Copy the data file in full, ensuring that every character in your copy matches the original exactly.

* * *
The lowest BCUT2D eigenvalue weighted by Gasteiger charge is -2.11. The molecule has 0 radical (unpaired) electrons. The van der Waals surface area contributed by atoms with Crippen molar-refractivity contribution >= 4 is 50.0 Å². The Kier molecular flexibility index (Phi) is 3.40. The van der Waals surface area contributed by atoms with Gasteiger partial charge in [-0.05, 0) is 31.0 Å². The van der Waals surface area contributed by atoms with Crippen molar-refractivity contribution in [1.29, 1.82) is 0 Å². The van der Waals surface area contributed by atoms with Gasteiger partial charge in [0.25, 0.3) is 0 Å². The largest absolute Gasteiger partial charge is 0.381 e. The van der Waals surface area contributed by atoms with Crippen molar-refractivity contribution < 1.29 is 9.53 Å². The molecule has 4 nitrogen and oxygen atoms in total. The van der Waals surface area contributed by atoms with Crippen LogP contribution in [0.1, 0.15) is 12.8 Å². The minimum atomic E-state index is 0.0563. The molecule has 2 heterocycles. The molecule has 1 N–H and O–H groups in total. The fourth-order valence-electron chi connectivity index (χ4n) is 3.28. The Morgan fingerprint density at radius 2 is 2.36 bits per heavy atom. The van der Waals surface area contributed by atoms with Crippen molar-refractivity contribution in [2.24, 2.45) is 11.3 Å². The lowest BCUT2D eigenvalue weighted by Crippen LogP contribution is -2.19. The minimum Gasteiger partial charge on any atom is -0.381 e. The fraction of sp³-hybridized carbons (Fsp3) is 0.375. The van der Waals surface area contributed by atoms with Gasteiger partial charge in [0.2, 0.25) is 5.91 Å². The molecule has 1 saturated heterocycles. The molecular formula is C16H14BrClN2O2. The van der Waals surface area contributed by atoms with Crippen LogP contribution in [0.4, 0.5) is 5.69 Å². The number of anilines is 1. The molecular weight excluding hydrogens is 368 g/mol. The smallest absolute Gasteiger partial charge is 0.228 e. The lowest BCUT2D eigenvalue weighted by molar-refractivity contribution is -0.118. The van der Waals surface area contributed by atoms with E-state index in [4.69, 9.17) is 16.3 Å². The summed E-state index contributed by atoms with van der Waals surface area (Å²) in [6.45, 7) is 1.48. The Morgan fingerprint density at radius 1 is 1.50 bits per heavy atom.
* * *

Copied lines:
The lowest BCUT2D eigenvalue weighted by Gasteiger charge is -2.11. The molecule has 0 radical (unpaired) electrons. The van der Waals surface area contributed by atoms with Crippen molar-refractivity contribution >= 4 is 50.0 Å². The Kier molecular flexibility index (Phi) is 3.40. The van der Waals surface area contributed by atoms with Gasteiger partial charge in [-0.05, 0) is 31.0 Å². The van der Waals surface area contributed by atoms with Crippen molar-refractivity contribution in [1.29, 1.82) is 0 Å². The van der Waals surface area contributed by atoms with Gasteiger partial charge in [0.25, 0.3) is 0 Å². The largest absolute Gasteiger partial charge is 0.381 e. The van der Waals surface area contributed by atoms with Crippen molar-refractivity contribution < 1.29 is 9.53 Å². The molecule has 4 nitrogen and oxygen atoms in total. The van der Waals surface area contributed by atoms with Crippen LogP contribution in [0.1, 0.15) is 12.8 Å². The minimum atomic E-state index is 0.0563. The molecule has 2 heterocycles. The molecule has 1 N–H and O–H groups in total. The fourth-order valence-electron chi connectivity index (χ4n) is 3.28. The Morgan fingerprint density at radius 2 is 2.36 bits per heavy atom. The van der Waals surface area contributed by atoms with Crippen molar-refractivity contribution in [2.24, 2.45) is 11.3 Å². The lowest BCUT2D eigenvalue weighted by Crippen LogP contribution is -2.19. The minimum Gasteiger partial charge on any atom is -0.381 e. The fraction of sp³-hybridized carbons (Fsp3) is 0.375. The van der Waals surface area contributed by atoms with Gasteiger partial charge in [0.2, 0.25) is 5.91 Å². The molecule has 1 saturated heterocycles. The molecular formula is C16H14BrClN2O2. The van der Waals surface area contributed by atoms with Crippen LogP contribution in [0.4, 0.5) is 5.69 Å². The number of anilines is 1. The molecular weight excluding hydrogens is 368 g/mol. The smallest absolute Gasteiger partial charge is 0.228 e. The lowest BCUT2D eigenvalue weighted by molar-refractivity contribution is -0.118. The van der Waals surface area contributed by atoms with E-state index in [4.69, 9.17) is 16.3 Å². The summed E-state index contributed by atoms with van der Waals surface area (Å²) in [6.45, 7) is 1.48. The Morgan fingerprint density at radius 1 is 1.50 bits per heavy atom.